(11)

      From Eq. (11), one can confirm that g is the magnetic monopole charge.

      Now, with the help of the above equations, the time component of Eq. (3) reduces to

      $ -\frac{2}{r^{2}}\frac{{\rm{d}}m\left(r\right)}{{\rm{d}}r} = -\frac{6Mg^{2}}{\left(r^{2}+g^{2}\right)^{\frac{5}{2}}}+\frac{\alpha}{r^{3}}. $

      (12)

      Integrating Eq. (12) from r to $ \infty $ and using $ M = \lim_{r\to\infty}\left(m\left(r\right)+\dfrac{\alpha}{2}\ln{\dfrac{r}{\vert\alpha\vert}}\right) $ , one finally gets

      $ f\left(r\right) = 1-\frac{2Mr^{2}}{\left(r^{2}+g^{2}\right)^{\frac{3}{2}}}+\frac{\alpha}{r}\ln{\frac{r}{\vert\alpha\vert}}. $

      (13)

      Note that, in the absence of PFDM, i.e. $ \alpha = 0 $ , the above space-time recovers that of the Bardeen black hole; in the case of $ g = 0 $ [3, 4], it reduces to the Schwarzschild black hole surrounded by PFDM [25, 26]; and if $ \alpha = 0 $ and $ g = 0 $ , we obtain the Schwarzschild black hole.

      As mentioned in the introduction, a Bardeen black hole ( $ \alpha = 0 $ ) is regular everywhere. To check whether this characteristic is changed by the presence of PFDM, we calculate the following curvature scalars:

      $ R = \frac{6M g^{2}\left(4g^{2}-r^{2}\right)}{\left(g^{2}+r^{2}\right)^{\frac{7}{2}}}-\frac{\alpha}{r^{3}}, $

      (14)

      $\begin{aligned}[b] R_{\mu\nu} R^{\mu\nu} =& \frac{18M^{2}g^{4}\left(8g^{4}-4g^{2}r^{2}+13r^{4}\right)}{\left(g^{2}+r^{2}\right)^{7}}\\&-\frac{6Mg^{2}\left(2g^{2}+7r^{2}\right)\alpha}{r^{3}\left(g^{2}+r^{2}\right)^{\frac{7}{2}}}+\frac{5\alpha^{2}}{2r^{6}}, \end{aligned}$

      (15)

      $ \begin{aligned}[b] {\cal{K}} =& R_{\mu\nu\sigma\tau}R^{\mu\nu\sigma\tau} = \frac{12 \alpha^2 \ln^2\dfrac{r}{\left| \alpha\right| }}{r^6}\\&+\frac{13 \alpha^2}{r^6}+\frac{4 \alpha \ln\dfrac{r}{\left|\alpha\right| } \left[\dfrac{6 M r^5 \left(3 g^2-2 r^2\right)}{\left(g^2+r^2\right)^{7/2}}-5 \alpha\right]}{r^6} \\ &+ \frac{4 \alpha M \left(-2g^4-37 g^2 r^2+10 r^4\right)}{r^3 \left(g^2+r^2\right)^{7/2}}\\&+\frac{12 M^2 \left(8 g^8-4 g^6 r^2+47 g^4 r^4-12 g^2 r^6+4 r^8\right)}{\left(g^2+r^2\right)^7}. \end{aligned} $

      (16)

      It turns out that a Bardeen black hole surrounded by PFDM is singular at $ r = 0 $ . In fact, the future singularity comes from the dark matter background.

    III.   THERMODYNAMIC PROPERTIES OF BARDEEN BLACK HOLE IN PFDM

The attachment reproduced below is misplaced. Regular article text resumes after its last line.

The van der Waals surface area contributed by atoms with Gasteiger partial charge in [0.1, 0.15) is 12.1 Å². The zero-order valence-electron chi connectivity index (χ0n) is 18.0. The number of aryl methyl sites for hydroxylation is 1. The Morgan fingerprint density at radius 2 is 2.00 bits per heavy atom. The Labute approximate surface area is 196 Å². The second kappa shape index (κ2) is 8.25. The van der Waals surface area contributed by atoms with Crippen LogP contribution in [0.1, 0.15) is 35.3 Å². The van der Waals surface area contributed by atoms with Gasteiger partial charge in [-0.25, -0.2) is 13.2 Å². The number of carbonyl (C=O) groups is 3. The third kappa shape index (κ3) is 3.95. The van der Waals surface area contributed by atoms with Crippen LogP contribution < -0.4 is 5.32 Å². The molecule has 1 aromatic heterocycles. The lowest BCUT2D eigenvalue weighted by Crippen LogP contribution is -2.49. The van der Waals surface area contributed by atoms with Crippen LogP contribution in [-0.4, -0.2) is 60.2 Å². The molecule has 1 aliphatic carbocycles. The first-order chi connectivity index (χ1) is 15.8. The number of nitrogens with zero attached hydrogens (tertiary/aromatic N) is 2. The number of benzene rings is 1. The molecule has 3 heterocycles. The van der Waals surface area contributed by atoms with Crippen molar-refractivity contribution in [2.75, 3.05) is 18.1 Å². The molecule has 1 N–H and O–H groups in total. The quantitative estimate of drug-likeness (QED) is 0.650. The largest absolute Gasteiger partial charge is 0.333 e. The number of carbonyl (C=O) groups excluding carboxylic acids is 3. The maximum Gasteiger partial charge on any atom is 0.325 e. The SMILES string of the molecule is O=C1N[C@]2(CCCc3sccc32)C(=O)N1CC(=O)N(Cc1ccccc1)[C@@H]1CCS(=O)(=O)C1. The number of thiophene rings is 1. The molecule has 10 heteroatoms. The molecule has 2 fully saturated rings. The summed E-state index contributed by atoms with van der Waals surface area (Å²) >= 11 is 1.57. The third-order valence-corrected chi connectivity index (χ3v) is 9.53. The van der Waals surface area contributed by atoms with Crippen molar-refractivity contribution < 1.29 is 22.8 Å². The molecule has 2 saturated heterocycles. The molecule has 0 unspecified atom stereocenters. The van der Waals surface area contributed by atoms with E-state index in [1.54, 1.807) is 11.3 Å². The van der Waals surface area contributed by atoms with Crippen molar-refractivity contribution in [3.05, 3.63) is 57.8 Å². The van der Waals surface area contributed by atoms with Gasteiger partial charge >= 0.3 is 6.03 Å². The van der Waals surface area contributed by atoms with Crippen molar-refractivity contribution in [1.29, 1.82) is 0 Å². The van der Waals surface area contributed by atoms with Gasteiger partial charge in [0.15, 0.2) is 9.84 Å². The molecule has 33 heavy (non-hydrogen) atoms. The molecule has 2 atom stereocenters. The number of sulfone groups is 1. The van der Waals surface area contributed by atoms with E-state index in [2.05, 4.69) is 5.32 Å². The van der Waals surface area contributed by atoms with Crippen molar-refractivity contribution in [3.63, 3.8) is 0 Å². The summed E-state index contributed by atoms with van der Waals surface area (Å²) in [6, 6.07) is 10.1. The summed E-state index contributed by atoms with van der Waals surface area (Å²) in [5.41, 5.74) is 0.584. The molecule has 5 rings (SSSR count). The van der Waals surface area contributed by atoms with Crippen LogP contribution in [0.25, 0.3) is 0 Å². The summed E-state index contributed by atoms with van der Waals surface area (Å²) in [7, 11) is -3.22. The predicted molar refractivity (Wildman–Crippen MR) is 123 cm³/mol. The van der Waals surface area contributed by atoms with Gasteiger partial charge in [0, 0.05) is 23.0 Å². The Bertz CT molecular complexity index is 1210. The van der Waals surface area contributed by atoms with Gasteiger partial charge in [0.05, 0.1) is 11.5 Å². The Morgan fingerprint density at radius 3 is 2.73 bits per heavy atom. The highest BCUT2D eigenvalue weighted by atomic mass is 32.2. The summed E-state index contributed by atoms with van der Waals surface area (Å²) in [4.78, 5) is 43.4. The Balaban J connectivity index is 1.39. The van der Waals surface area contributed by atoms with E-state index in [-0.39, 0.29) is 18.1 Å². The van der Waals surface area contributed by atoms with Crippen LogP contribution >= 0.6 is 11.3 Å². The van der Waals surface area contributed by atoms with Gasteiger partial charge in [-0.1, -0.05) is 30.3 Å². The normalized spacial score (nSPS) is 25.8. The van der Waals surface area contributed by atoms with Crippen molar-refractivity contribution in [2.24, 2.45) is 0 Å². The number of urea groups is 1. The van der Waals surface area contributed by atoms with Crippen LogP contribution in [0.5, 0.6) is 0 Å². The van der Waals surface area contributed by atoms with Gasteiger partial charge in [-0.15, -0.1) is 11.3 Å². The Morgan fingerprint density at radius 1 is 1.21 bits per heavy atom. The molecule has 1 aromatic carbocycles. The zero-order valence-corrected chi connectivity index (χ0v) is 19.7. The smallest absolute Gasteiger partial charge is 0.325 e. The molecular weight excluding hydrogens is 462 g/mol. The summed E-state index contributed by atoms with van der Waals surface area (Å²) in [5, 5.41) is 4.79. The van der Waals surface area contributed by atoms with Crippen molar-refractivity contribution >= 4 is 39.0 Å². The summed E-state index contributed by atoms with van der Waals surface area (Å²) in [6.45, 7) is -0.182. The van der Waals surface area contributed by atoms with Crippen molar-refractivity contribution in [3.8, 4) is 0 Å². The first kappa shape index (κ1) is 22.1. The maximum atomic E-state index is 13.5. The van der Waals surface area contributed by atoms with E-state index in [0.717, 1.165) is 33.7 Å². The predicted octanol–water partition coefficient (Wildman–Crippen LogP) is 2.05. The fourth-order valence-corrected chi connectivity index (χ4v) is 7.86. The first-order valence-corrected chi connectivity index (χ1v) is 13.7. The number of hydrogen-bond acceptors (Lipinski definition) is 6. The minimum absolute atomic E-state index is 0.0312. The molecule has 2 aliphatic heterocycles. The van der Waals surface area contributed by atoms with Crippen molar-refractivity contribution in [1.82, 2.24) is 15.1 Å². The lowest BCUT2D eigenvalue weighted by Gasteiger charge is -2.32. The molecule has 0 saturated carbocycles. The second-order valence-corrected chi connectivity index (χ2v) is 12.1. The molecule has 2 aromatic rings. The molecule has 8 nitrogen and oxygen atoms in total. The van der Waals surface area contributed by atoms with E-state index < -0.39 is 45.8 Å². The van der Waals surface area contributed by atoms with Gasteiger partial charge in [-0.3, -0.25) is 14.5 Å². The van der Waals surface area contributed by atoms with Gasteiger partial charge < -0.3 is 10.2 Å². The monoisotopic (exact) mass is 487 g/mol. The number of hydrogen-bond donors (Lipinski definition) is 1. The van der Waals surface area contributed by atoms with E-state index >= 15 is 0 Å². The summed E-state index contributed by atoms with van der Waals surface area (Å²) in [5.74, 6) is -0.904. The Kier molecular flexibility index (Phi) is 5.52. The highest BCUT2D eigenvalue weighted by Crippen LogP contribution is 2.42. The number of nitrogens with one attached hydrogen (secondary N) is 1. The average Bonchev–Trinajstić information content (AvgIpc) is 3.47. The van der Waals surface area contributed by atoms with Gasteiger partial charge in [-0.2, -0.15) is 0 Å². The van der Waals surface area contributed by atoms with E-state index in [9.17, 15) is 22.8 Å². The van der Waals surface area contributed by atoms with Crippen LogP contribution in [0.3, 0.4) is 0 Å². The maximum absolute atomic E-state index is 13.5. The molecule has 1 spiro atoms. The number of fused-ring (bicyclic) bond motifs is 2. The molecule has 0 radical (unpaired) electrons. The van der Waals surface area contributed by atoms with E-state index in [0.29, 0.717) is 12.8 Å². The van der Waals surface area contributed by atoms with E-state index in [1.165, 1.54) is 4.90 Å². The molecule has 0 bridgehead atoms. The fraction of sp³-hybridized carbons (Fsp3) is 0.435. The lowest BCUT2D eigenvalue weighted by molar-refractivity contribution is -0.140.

• Let us now turn to the thermodynamic properties of a Bardeen black hole in PFDM. For convenience, we write here the line element of a spherically symmetric black hole, obtained in the previous section, as

      $ \begin{aligned}[b] {\rm{d}}s^{2} =& -f\left(r\right){\rm{d}}t^{2}+f\left(r\right)^{-1}{\rm{d}}r^{2}+r^{2}{\rm{d}}\Omega^{2},\\ f\left(r\right) =& 1-\frac{2Mr^{2}}{\left(r^{2}+g^{2}\right)^{\frac{3}{2}}}+\frac{\alpha}{r}\ln{\frac{r}{\vert\alpha\vert}}. \end{aligned} $

      (17)

      The black hole mass M can be expressed in terms of event horizon $ r_+ $ as

      $ M = \frac{\left(r_+^{2}+g^{2}\right)^{\frac{3}{2}}}{2r_+^{2}}\left(1+\frac{\alpha}{r_+}\ln\frac{r_+}{\vert\alpha\vert}\right), $

      (18)

      which comes from $ f\left(r_{+}\right) = 0 $ . According to the Bekenstein area law, the entropy S of the black hole can be calculated as

      $ S = \frac{{\cal{A}}}{4} = \int_{0}^{2\pi}\int_{0}^{\pi}\sqrt{g_{\theta\theta}g_{\varphi\varphi}}{\rm{d}}\theta{\rm{d}}\varphi = \pi r_+^{2}. $

      (19)

      Making use of this, one can rewrite Eq. (18) as

      $ M = \frac{\left(S+\pi g^{2}\right)^{\frac{3}{2}}}{2\sqrt{\pi}S}\left(1+\frac{\sqrt{\pi}\alpha}{\sqrt{S}}\ln\frac{\sqrt{S}}{\sqrt{\pi}\vert\alpha\vert}\right). $

      (20)

      Other thermodynamic quantities can be obtained through thermodynamic identities. For examples, the temperature T, the magnetic potential $ \Psi $ , and the conjugate quantity to the dark matter parameter $ \alpha $ are given by

      $\begin{aligned}[b] T =& \left(\frac{\partial M}{\partial S}\right)_{g,\alpha} \\=& \frac{\sqrt{r_+^2+g^2}\left(r_+\left(r_+^{2}-2g^{2}\right)+\alpha\left(r_+^{2}+g^{2}\right)-3g^{2}\alpha\ln{\dfrac{r_+}{\vert\alpha\vert}}\right)}{4\pi r_+^{5}}, \end{aligned}$

      (21)

      $ \Psi = \left(\frac{\partial M}{\partial g}\right)_{T,\alpha} = \frac{3g\sqrt{r_+^{2}+g^2}\left(r_++\alpha\ln\dfrac{r_+}{\vert\alpha\vert}\right)}{2r_+^3}, $

      (22)

      $ \Pi = \left(\frac{\partial M}{\partial \alpha}\right)_{T,\,g} = \frac{(r_+^{2}+g^2)^{\frac{3}{2}}\left(-1+\ln\dfrac{r_+}{\vert\alpha\vert}\right)}{2r_+^3}. $

      (23)

      Note that here we have treated the dark matter parameter $ \alpha $ as a new thermodynamic variable and $ \Pi $ is its conjugate quantity, as shown in Refs. [32-35]. It is easy to check that those thermodynamic quantities satisfy the first law of black hole thermodynamics,

      $ {\rm{d}}M = T{\rm{d}}S+\Psi{\rm{d}}g+\Pi{\rm{d}}\alpha, $

      (24)

      and the Smarr formula,

      $ M = 2TS+\Psi g+\Pi \alpha, $

      (25)

      which is exactly consistent with the scaling dimensional argument.